Journal of Family Violence

, Volume 24, Issue 8, pp 639–648

Intergenerational Transmission of Violence: the Influence of Self-Appraisals, Mental Disorders and Substance Abuse

  • Jason B. Whiting
  • Leigh Ann Simmons
  • Jennifer R. Havens
  • Douglas B. Smith
  • Megan Oka
Original Article

DOI: 10.1007/s10896-009-9262-3

Cite this article as:
Whiting, J.B., Simmons, L.A., Havens, J.R. et al. J Fam Viol (2009) 24: 639. doi:10.1007/s10896-009-9262-3

Abstract

Although research has demonstrated connections between experiencing abuse as a child and being in a violent relationship as an adult, the specific mechanisms through which this transmission occurs are unclear. The purpose of this study was to identify the relationship between certain personal factors (self-appraisals and mental/substance use disorders) and experiencing violence as an adult. Data from the National Comorbidity Survey (NCS) 1990–1992 were utilized. Respondents who reported experiencing childhood abuse or victimization and were in a current intimate partnership (N = 590) were selected for analysis. Multivariate logistic regression indicated that low self-esteem, past year PTSD, and past year alcohol dependence were significantly associated with intimate partner violence after controlling for other self-appraisals and mental disorders.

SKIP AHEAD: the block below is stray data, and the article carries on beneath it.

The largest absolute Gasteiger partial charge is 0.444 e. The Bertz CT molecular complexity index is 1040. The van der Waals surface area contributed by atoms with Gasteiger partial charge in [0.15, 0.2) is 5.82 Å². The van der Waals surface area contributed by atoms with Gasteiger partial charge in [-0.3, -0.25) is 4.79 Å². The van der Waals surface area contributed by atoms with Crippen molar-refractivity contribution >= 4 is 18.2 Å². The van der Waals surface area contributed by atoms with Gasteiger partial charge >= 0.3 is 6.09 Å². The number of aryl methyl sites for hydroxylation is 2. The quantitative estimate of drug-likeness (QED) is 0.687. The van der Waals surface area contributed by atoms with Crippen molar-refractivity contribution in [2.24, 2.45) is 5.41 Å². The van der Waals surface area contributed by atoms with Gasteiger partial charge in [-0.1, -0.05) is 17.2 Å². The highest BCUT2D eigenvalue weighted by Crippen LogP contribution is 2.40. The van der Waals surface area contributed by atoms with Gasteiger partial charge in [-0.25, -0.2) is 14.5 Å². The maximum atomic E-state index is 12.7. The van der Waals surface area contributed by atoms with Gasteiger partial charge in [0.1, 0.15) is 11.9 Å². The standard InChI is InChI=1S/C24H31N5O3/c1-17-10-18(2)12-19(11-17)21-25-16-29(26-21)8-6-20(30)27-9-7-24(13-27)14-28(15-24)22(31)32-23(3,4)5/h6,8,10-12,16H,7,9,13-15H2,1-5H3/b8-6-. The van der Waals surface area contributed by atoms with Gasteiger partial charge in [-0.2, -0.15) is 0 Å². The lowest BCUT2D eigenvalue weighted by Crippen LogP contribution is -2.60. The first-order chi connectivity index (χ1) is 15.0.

Keywords

Violence transmissionSelf-appraisalMental disordersSelf-esteemSubstance abuse

Copyright information

© Springer Science+Business Media, LLC 2009

Authors and Affiliations

  • Jason B. Whiting
    • 1
  • Leigh Ann Simmons
    • 2
  • Jennifer R. Havens
    • 3
  • Douglas B. Smith
    • 1
  • Megan Oka
    • 1
  1. 1.College of Human SciencesTexas Tech UniversityLubbockUSA
  2. 2.Departments of Family Studies and Health Services ManagementUniversity of KentuckyLexingtonUSA
  3. 3.Center on Drug and Alcohol ResearchUniversity of KentuckyLexingtonUSA